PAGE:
Subject: Re: sendmail configuration
To: None <firstname.lastname@example.org>
From: Greg Hudson <email@example.com>
Date: 11/02/1995 17:55:17
I think you're confused about some aspect of the functionality of
sendmail; at MIT, client machines run sendmail -q every half hour and
don't run a sendmail daemon, and they handle local mail delivery and
the like without trouble. (The delayed message problem occurs because
many of our NetBSD clients are lacking such a cron job, due to a bug
in our local setup procedures.) Bounces are routed appropriately
since envelope from addresses get rewritten.
The point is that, right now, if you install a NetBSD system out of
the box and configure its network, mail to outgoing sites will work
most of the time, but queued mail will sit around in the sendmail
queue essentially forever without any retransmission attempts.
> If you spool incoming AND outgoing mail to the mail hubs directly,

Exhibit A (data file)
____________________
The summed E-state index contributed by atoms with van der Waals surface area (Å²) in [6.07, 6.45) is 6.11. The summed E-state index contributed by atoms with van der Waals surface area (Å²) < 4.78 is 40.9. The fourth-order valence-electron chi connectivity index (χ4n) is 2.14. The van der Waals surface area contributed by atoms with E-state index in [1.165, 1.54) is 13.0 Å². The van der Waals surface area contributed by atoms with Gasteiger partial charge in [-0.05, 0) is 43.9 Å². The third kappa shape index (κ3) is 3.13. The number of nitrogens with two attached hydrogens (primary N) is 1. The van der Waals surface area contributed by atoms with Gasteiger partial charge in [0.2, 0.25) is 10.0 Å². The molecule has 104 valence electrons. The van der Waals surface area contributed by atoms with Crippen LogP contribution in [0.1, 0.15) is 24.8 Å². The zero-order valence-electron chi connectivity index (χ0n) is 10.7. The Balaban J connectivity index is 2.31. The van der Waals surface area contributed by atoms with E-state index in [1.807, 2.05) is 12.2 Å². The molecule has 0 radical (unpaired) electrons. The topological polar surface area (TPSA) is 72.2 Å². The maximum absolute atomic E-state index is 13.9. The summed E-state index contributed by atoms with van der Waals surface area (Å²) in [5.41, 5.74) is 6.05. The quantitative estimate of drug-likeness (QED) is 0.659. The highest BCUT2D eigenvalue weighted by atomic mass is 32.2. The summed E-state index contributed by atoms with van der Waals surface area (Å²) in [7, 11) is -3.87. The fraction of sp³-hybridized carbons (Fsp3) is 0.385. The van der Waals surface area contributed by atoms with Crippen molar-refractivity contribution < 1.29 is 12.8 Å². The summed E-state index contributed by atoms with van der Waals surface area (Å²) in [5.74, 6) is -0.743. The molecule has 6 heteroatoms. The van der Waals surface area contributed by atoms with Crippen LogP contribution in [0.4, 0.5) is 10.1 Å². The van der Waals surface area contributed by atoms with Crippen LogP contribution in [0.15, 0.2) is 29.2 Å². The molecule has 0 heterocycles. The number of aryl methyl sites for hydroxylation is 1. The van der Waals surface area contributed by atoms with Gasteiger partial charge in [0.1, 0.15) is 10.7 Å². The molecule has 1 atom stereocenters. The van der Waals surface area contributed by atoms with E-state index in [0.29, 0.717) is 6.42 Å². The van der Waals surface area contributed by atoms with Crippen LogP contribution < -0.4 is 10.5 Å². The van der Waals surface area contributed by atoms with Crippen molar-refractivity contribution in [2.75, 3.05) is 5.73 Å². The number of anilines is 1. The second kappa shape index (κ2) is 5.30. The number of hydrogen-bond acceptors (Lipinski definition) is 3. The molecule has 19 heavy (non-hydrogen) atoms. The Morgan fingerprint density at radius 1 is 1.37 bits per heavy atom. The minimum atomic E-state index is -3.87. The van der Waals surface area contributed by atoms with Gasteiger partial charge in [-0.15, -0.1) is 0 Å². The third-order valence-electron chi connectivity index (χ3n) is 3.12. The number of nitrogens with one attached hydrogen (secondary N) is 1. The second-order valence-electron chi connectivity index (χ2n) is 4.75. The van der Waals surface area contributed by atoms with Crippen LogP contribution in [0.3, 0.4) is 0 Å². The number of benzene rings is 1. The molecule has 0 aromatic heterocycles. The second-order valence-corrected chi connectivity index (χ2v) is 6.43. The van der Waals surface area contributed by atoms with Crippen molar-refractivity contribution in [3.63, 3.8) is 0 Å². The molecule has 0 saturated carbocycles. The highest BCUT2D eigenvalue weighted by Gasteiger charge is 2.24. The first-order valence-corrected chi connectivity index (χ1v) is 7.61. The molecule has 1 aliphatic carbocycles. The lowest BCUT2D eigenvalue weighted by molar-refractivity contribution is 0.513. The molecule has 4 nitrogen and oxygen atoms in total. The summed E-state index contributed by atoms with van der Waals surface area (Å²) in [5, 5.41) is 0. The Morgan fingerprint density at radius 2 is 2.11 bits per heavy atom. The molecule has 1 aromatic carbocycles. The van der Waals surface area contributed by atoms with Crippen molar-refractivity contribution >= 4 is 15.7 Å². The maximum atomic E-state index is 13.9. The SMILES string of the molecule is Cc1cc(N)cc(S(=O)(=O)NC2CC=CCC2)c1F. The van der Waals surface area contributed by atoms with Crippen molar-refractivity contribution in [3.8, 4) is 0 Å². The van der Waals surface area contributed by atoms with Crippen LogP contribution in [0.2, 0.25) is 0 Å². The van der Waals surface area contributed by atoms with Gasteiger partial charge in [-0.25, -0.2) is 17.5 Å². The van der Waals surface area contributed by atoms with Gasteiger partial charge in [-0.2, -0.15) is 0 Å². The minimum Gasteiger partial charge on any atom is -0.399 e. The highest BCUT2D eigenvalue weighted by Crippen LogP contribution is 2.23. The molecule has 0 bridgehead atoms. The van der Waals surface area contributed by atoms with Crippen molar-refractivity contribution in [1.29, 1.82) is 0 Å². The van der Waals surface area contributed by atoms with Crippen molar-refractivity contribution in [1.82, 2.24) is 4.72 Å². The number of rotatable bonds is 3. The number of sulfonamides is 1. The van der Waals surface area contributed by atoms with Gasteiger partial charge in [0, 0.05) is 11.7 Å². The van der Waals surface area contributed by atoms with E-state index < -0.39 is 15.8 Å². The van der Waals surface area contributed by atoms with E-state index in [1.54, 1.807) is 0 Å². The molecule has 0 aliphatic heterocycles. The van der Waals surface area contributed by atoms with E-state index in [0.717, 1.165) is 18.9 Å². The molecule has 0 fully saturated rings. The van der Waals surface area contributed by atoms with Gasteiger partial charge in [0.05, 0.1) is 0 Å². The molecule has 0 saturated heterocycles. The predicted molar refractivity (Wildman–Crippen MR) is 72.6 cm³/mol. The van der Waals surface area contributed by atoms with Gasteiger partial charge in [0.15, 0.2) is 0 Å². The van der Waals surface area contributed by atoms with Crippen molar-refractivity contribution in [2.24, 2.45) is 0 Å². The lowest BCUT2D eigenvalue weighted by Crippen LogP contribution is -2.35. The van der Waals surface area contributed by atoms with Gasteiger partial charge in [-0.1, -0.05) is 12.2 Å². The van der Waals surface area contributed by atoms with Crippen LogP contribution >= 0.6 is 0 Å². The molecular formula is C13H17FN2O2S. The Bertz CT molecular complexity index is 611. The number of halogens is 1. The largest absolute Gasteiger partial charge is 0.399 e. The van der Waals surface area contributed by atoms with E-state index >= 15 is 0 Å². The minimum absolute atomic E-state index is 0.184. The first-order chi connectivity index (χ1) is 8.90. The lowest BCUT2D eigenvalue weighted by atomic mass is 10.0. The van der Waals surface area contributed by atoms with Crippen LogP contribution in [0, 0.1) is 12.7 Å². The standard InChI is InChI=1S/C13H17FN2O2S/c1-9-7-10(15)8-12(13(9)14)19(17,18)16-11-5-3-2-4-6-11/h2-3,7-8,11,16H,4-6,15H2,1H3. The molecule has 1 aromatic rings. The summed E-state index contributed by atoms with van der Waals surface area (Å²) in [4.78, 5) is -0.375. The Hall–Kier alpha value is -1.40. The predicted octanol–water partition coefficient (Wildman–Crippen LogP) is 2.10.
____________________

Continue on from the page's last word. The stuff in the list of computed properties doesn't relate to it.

> then that makes sense, but even if you're going to be sending mail
> from a machine, you should start sendmail on it.
Even if you normally spool outgoing mail to the mail hub (which most
clients do), the mail hub may be down from time to time, so you need
something to clean out the queue. But why should one start a sendmail
daemon on a machine just to send mail from it?
> It's kind of a pity you can't just do a 'sendmail -send-only' and
> have it just sit there processing the queue as needed, and have it
> refuse in- coming connections
All such a sendmail process would do is sit there and try to delivery
the queue every N minutes. cron is perfectly good at initiating tasks
every N minutes; there's no reason to have a sendmail process doing
> I can't see a single valid reason not to run sendmail at all.
1. It's a big security hole.
> Even if you're the only user on a standalone machine, some processes
> want to send you mail if they blow up.
sendmail is quite capable of delivering mail locally without a daemon
> Didn't you just say the same thing twice here?
Um, no, not unless I'm confused.